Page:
Special to Tuesday’s Horse
Written by CAROLYN M. BETTS, PhD Economics
The press release circulated by Representative Kristi Noem (R-SD) “GAO Confirms Problems With Horse Processing Restrictions” makes two claims based on the GAO report. The elimination of domestic slaughter plants has (a) reduced domestic horse auction prices and (b) increased rates of domestic equine abandonment and neglect. Her claims are unsurprising, since the GAO report itself argues that both are true; yet neither can be substantiated based on the GAO’s own data and analysis.
The thrust of the GAO’s “theory” relating the cessation of domestic slaughter to horse prices, neglect and abandonment is as follows.
The cessation of US horse slaughter has resulted in higher costs of live horse transportation to slaughter plants, now located further away in Canada and Mexico. This has reduced profit margins of slaughter buyers in the US, and caused them to demand fewer horses for slaughter at auction at any price – it has shifted down the slaughter demand for auction horses.
This in turn has reduced average auction prices for slaughter horses and auction house commissions, which are partly proportionate to prices. The contraction in prices and commissions has caused closures of “low end” horse auctions nationwide since 2007. And these price effects and closures have reduced the rewards and opportunities available for owners wishing to discard their horses, causing them to neglect and abandon their animals instead.
To test this theory, at the very least one would need to (a) isolate the demand driven impact of the plant closures for auction prices of horses bound for slaughter, (b) isolate the effect of reduced demand and prices for sale volumes and auction closures, and (c) establish, quantitatively, a connection between reduced slaughter sale rewards and opportunities for owners, and increased abandonment and neglect.
Sadly, the GAO’s analysis accomplishes none of these things.
The GAO’s econometric model of equilibrium auction prices at three sales in the US is neither designed nor specified in a way such that the impact for prices of increased transport costs for slaughter buyers can be isolated from a myriad of other factors that shift demand and supply over time. A theory that recreational horse buyers had deserted auctions in favor of freely available “for sale” listings on Craig’s List since 2007 would account for the GAO’s econometric estimates of price effects as well as a theory that plant closures mattered.
Further, the GAO not only fails to conduct an analysis of sale volumes at auction, but also presents no data whatsoever on either auction closures or declining sales. Assuming such data exist, however, they also would be consistent with a myriad of alternative factors, including viral growth in free internet horse marketing options for cash-strapped owners.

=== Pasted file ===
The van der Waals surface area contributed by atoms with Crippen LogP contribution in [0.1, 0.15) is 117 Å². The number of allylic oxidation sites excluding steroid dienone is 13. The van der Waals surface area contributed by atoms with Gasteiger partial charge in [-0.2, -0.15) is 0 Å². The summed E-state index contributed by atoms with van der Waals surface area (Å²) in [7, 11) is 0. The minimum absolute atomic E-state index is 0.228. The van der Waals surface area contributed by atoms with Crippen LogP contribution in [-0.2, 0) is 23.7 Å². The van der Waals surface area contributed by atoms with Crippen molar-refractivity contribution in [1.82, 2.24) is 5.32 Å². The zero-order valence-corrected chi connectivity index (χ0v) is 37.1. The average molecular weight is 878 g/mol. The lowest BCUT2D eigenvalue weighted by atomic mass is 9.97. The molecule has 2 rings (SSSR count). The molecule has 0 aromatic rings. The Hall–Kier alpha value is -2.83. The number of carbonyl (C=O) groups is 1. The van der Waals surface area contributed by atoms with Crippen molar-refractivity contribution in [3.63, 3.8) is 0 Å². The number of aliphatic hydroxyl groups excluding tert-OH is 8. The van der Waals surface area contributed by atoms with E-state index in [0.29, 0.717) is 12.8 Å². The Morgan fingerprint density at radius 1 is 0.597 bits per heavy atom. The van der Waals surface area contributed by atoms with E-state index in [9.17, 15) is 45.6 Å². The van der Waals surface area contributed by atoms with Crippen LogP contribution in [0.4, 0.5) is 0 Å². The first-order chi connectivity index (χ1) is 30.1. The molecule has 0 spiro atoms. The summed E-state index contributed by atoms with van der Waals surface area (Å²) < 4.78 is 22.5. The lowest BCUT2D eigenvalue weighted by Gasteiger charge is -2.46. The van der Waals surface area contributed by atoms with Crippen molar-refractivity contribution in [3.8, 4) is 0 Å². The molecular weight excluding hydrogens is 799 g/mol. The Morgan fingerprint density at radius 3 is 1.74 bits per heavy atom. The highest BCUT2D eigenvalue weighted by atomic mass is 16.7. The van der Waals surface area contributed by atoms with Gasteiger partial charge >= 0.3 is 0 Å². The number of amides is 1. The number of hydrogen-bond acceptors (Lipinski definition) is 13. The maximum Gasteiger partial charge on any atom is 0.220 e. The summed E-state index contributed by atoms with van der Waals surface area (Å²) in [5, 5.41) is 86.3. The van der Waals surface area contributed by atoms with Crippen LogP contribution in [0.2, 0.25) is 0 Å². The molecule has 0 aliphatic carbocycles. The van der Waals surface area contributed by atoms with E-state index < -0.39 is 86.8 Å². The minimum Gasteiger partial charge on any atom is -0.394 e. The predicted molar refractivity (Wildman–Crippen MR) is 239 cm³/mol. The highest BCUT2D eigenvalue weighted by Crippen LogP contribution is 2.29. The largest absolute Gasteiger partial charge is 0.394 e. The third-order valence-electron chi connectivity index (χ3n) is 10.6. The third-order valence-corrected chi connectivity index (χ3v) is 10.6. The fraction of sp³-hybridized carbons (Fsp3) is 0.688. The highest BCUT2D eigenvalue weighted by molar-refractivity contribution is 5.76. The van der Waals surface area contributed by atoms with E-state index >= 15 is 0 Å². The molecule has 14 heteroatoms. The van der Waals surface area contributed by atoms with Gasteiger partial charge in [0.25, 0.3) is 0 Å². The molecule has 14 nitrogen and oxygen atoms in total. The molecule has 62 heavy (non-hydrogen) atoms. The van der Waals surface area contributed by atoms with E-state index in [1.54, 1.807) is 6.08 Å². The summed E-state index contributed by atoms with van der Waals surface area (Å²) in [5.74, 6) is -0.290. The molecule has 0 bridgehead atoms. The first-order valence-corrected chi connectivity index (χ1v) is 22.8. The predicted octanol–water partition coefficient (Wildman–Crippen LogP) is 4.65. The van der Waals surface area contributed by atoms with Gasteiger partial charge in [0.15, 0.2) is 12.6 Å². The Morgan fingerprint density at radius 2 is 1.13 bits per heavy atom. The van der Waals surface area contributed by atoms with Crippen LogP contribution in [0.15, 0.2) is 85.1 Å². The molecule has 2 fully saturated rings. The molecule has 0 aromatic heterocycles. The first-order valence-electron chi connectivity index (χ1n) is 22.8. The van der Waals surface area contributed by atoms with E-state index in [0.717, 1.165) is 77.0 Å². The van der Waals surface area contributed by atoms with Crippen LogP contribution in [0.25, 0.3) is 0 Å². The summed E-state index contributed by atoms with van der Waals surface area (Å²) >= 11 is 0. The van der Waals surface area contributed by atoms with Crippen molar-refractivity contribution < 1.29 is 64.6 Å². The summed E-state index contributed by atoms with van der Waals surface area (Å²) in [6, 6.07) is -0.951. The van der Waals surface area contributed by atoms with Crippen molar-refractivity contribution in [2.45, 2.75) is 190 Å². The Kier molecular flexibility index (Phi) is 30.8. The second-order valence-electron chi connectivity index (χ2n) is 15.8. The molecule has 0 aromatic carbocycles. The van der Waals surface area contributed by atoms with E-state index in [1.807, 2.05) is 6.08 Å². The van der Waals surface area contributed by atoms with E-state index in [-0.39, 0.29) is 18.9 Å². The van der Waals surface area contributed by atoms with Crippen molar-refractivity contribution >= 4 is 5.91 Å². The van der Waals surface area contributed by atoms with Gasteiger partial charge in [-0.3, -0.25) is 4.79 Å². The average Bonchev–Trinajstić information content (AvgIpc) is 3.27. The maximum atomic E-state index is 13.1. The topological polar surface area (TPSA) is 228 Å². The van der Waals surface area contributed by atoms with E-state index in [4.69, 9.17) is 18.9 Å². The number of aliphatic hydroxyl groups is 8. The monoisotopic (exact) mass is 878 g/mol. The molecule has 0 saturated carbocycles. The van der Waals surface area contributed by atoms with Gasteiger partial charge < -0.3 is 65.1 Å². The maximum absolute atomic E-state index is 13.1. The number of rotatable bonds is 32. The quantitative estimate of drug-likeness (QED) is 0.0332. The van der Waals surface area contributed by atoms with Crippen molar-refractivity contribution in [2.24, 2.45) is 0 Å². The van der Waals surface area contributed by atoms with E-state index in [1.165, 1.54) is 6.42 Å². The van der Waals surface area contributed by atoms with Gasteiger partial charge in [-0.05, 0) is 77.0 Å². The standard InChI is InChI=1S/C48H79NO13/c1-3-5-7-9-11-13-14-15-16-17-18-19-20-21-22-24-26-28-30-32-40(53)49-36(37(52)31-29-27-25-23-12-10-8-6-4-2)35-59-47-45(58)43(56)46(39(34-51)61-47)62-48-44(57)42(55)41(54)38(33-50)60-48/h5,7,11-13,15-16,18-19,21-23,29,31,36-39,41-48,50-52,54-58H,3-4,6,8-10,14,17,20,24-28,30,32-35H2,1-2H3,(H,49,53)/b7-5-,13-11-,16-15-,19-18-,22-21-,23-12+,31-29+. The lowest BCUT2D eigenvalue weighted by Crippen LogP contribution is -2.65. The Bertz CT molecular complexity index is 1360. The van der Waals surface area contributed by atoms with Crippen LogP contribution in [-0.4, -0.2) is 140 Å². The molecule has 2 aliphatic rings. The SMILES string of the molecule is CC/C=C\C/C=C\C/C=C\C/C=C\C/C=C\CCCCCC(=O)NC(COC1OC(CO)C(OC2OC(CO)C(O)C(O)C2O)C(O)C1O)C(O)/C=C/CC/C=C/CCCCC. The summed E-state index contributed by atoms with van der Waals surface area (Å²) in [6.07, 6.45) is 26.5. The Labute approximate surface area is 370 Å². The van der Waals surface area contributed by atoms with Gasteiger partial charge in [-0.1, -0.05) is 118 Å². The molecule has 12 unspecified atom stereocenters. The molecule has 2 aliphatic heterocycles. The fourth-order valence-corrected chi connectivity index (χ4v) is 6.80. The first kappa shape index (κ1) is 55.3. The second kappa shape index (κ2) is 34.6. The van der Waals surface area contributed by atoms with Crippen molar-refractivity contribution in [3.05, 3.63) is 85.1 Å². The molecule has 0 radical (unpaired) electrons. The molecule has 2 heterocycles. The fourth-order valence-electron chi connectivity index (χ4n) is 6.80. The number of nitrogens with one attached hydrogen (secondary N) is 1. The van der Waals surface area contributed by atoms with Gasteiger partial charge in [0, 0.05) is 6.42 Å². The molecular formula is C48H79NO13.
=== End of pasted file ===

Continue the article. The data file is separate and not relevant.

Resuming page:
But most devastating for the GAO’s “theory” is its failure to establish any credible link of auction price and availability with rates of abandonment and neglect.
A natural consequence of a decline in slaughter demand for auction horses that reduces prices by more than any other relevant factor (e.g. “the economy”), as the GAO argues on the basis of its econometric results, would be a decline in the number of horses slaughtered. And, a decline in the number of horses slaughtered would certainly suggest that some owners had effectively lost the “auction to slaughter” option for disposing of their horse.
Yet, the closure of U.S. slaughter plants has been associated with no significant change in the number of U.S. horses slaughtered annually.
As the GAO reports, federal trade and production data show the same number of US horses – approximately 138,000 – were slaughtered in the U.S., Canada, and Mexico in 2006 prior to the closure of the U.S. slaughter plants as were slaughtered in Canada and Mexico in 2010 following those closures. Even smoothing year to year fluctuations, and eliminating the transition year 2007, the number of U.S. horses slaughtered in the three years 2004 through 2006 prior to the closures was 346,835 – or an annual average of 115,612 – which is negligibly different from the number slaughtered in the three years 2008 through 2010 after the closures which was 346,520 – an annual average of 115,506.
There is, by definition, no correlation between something that stays roughly constant over time – the number of horses slaughtered – and something that the GAO claims has gone up significantly over the same time period – the number of horses abandoned and neglected. In the absence of an observable correlation, it is nothing short of heroic for the GAO to assume a causal relation from a proximate constant to a variable that it argues has increased.
This assumes, of course, that the very limited state and local data and the “anecdotes” (the GAO’s language, not mine) carefully recorded and analyzed from a small sample of 17 state veterinarians on neglect and abandonment utilized in the GAO study are to be taken seriously. If so, a more plausible explanation for any increase in neglected and abandoned horses is that it derives from increased economic hardship; reassuringly, for the data driven theorist, the GAO does at least assert that there is a positive correlation between them.
Caroline M. Betts received her Ph.D. from University of British Columbia. She is currently an Associate Professor of Economics at the University of Southern California Prof. Betts teaches in International Macroeconomics, International Finance and Macroeconomic Theory. Her current research interests are real exchange rates and relative prices, tradability of goods, market segmentation, pricing-to-market, patterns of trade and specialization, debt default and depression.